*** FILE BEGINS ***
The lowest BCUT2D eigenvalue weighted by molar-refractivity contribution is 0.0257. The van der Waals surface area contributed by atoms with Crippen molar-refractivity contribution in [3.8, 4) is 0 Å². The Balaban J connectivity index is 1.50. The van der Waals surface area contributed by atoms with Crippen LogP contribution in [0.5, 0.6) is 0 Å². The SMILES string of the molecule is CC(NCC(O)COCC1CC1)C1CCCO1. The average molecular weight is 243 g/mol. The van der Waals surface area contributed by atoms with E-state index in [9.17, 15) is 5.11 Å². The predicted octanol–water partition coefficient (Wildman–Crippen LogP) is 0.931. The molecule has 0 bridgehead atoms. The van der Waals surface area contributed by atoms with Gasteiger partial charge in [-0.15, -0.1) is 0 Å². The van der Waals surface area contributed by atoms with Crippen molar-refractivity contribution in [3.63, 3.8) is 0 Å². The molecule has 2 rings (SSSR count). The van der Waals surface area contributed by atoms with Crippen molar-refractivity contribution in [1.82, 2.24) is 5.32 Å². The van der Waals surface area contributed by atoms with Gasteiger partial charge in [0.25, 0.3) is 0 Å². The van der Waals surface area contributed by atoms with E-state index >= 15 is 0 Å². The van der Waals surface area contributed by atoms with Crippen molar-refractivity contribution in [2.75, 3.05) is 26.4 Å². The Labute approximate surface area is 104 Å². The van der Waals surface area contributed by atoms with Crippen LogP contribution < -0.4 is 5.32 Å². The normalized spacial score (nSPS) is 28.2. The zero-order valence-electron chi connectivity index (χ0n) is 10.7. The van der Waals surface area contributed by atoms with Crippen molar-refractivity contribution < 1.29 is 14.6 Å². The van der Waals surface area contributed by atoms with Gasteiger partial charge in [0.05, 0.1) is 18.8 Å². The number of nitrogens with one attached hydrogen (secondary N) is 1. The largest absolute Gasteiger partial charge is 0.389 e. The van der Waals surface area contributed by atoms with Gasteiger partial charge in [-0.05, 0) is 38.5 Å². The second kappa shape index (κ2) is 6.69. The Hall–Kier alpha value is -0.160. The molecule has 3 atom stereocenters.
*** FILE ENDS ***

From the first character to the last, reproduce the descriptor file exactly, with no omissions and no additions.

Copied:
The lowest BCUT2D eigenvalue weighted by molar-refractivity contribution is 0.0257. The van der Waals surface area contributed by atoms with Crippen molar-refractivity contribution in [3.8, 4) is 0 Å². The Balaban J connectivity index is 1.50. The van der Waals surface area contributed by atoms with Crippen LogP contribution in [0.5, 0.6) is 0 Å². The SMILES string of the molecule is CC(NCC(O)COCC1CC1)C1CCCO1. The average molecular weight is 243 g/mol. The van der Waals surface area contributed by atoms with E-state index in [9.17, 15) is 5.11 Å². The predicted octanol–water partition coefficient (Wildman–Crippen LogP) is 0.931. The molecule has 0 bridgehead atoms. The van der Waals surface area contributed by atoms with Gasteiger partial charge in [-0.15, -0.1) is 0 Å². The van der Waals surface area contributed by atoms with Crippen molar-refractivity contribution in [3.63, 3.8) is 0 Å². The molecule has 2 rings (SSSR count). The van der Waals surface area contributed by atoms with Crippen molar-refractivity contribution in [1.82, 2.24) is 5.32 Å². The van der Waals surface area contributed by atoms with Gasteiger partial charge in [0.25, 0.3) is 0 Å². The van der Waals surface area contributed by atoms with E-state index >= 15 is 0 Å². The van der Waals surface area contributed by atoms with Crippen molar-refractivity contribution in [2.75, 3.05) is 26.4 Å². The Labute approximate surface area is 104 Å². The van der Waals surface area contributed by atoms with Crippen LogP contribution < -0.4 is 5.32 Å². The normalized spacial score (nSPS) is 28.2. The zero-order valence-electron chi connectivity index (χ0n) is 10.7. The van der Waals surface area contributed by atoms with Crippen molar-refractivity contribution < 1.29 is 14.6 Å². The van der Waals surface area contributed by atoms with Gasteiger partial charge in [0.05, 0.1) is 18.8 Å². The number of nitrogens with one attached hydrogen (secondary N) is 1. The largest absolute Gasteiger partial charge is 0.389 e. The van der Waals surface area contributed by atoms with Gasteiger partial charge in [-0.05, 0) is 38.5 Å². The second kappa shape index (κ2) is 6.69. The Hall–Kier alpha value is -0.160. The molecule has 3 atom stereocenters.